Friday, March 6, 2009

Reading Your Way to Fitness

Stick with me, I've been fighting with this post for an hour trying to get spaces between paragraphs. I'm losing AT LEAST HALFthe battle, however, so I think I'll just throw this baby up on the board and hope for the best. here goes...

I joined a gym in November. I've started drinking more water (one large glass for every cup of coffee. Believe me, the carpet on the stairs between my writing cave and my bathroom is wearing thin.) and lifting weights and downloading upbeat music onto my MP3 so I can get my groove on. But the greatest thing I've discovered at the gym is the recumbant, stationary bike.

Because I'm not going anywhere, I don't have to keep my eyes on the road. I'm sitting comfortably enough that I can hold a book in my hands and be exercising my body as well as my mind. Since I rediscovered this amazing piece of fitness machinery, (the last time I was on one was back in my days at Belmont University in Miss Betty's Lifetime Fitness class) I have looked forward to my workouts more than ever before.

Together, the unseen Dean Koontz and I have pedaled through Intensity. While I held my elbows up to keep the book from bouncing, James Scott Bell taught me some interesting writing techniques in Plot and Structure. Christa Parrish helped me forget about the burn in my thighs while I went Home Another Way (a CBA title with a snarly, realistically messed up protagonist! Go Christa!)' and later today I'm taking Dean with me again, but this time I'm starting No Fear. Truly, this is exercise a bookworm could get used to!

Yesterday I pedaled for 30 minutes and sweated 10 whole miles while reading a bit from Steven James's musings in his poetry-filled/anecdotal/thoughtful rant Sailing Between the Stars. This is a great book that I picked up from the (wince) bargain bin of my local Christian book store. (sorry, Steven.) One of my favorite lines (and there are many which I've highlighted in neon yellow) is:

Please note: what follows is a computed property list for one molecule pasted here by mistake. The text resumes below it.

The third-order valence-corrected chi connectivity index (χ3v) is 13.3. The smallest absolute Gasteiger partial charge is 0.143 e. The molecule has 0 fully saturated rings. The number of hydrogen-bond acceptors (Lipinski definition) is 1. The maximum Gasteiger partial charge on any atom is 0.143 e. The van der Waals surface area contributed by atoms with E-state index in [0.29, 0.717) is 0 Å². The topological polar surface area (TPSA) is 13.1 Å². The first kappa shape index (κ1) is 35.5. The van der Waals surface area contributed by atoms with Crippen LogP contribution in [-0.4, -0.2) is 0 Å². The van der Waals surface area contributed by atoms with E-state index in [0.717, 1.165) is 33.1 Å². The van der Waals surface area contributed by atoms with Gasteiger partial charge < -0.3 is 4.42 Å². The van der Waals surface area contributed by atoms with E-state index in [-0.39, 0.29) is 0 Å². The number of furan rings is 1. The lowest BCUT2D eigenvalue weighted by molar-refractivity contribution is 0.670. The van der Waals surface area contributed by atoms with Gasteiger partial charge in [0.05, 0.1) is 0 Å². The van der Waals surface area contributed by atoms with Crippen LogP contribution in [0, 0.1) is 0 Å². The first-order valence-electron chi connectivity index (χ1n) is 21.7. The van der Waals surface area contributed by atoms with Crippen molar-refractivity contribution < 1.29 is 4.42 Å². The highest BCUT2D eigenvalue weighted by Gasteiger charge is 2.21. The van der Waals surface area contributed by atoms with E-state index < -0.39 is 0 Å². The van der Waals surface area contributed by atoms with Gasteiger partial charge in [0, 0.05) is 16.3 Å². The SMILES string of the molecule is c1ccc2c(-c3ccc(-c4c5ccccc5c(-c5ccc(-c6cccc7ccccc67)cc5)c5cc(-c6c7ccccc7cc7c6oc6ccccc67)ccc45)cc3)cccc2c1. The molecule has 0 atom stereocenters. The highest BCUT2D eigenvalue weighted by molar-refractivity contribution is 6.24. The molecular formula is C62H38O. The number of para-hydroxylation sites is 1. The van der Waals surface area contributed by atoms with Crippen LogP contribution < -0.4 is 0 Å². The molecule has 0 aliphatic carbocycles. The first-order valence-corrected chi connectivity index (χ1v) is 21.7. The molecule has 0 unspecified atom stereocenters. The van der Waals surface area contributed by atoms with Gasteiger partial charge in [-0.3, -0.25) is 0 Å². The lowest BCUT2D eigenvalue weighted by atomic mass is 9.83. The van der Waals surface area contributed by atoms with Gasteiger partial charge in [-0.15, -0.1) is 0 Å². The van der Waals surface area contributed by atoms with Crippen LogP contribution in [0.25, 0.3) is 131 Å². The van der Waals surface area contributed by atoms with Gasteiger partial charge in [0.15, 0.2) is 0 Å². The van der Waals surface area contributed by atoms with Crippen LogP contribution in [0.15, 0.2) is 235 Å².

"Imagination dwells at the heart of Christianity.
It's a worldview of wonder."
This of course hits my "YES! Preach it!" button like the strong man mallet at the county fair.
I love wonder. I love mystery. I love that God can't fit in a neat little box, no matter how many bullet points make it into tracts and sermons and books and talkshows and songs. I love that he's wild and uncontainable. As Steven James writes,
"Theology is our attempt to capture God in the butterfly net of our minds. But, of course, he's too wild for that....Christians all too often try to break him down into bite-sized pieces that fit neatly into one-page doctrinal statements and three-point sermons. We call it systematic theology, but the problem is, theology isn't systematic. It's narrative. God isn't a subject to be studied; he's a Person to be encountered. That's why the Bible is the story of God and not the lesson about God.... You can never experience the full flavor of a story by dissecting it; you experience it only by devouring it with the wide-open mouth of your soul."
So yesterday, when I heard of a friend whose experience in reading William P. Young's novel The Shack was subtly dimmed by a fellow Christian who has "serious theological issues" with the story, I just wanted to SCREAM, "Yo! It's fiction! Don't get your knickers in a bunch--just see what God has for you within the story and lift your face to see if you can sense his breath on the page! Save your theological criticism for nonfiction expository writing and just enjoy the freaking story already--what he has for you might open up a new picture of Himself in your heart!"